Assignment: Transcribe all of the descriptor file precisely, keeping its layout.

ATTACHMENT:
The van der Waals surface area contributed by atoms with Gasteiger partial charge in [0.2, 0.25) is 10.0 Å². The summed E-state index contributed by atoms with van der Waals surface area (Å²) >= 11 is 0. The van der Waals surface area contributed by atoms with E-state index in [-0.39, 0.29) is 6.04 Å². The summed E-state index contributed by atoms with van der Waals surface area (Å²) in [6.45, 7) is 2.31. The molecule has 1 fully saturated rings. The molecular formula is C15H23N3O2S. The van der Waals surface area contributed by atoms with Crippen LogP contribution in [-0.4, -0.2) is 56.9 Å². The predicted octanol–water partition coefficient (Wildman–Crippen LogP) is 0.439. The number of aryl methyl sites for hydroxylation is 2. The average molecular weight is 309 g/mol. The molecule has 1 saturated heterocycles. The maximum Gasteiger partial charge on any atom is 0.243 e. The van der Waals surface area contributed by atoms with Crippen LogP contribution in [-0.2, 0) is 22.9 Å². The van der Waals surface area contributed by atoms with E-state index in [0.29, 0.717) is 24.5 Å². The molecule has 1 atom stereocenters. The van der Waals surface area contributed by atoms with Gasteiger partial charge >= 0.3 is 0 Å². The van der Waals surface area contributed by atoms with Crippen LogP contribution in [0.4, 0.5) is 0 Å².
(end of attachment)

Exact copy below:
The van der Waals surface area contributed by atoms with Gasteiger partial charge in [0.2, 0.25) is 10.0 Å². The summed E-state index contributed by atoms with van der Waals surface area (Å²) >= 11 is 0. The van der Waals surface area contributed by atoms with E-state index in [-0.39, 0.29) is 6.04 Å². The summed E-state index contributed by atoms with van der Waals surface area (Å²) in [6.45, 7) is 2.31. The molecule has 1 fully saturated rings. The molecular formula is C15H23N3O2S. The van der Waals surface area contributed by atoms with Crippen LogP contribution in [-0.4, -0.2) is 56.9 Å². The predicted octanol–water partition coefficient (Wildman–Crippen LogP) is 0.439. The number of aryl methyl sites for hydroxylation is 2. The average molecular weight is 309 g/mol. The molecule has 1 saturated heterocycles. The maximum Gasteiger partial charge on any atom is 0.243 e. The van der Waals surface area contributed by atoms with Crippen LogP contribution in [-0.2, 0) is 22.9 Å². The van der Waals surface area contributed by atoms with E-state index in [0.29, 0.717) is 24.5 Å². The molecule has 1 atom stereocenters. The van der Waals surface area contributed by atoms with Gasteiger partial charge >= 0.3 is 0 Å². The van der Waals surface area contributed by atoms with Crippen LogP contribution in [0.4, 0.5) is 0 Å².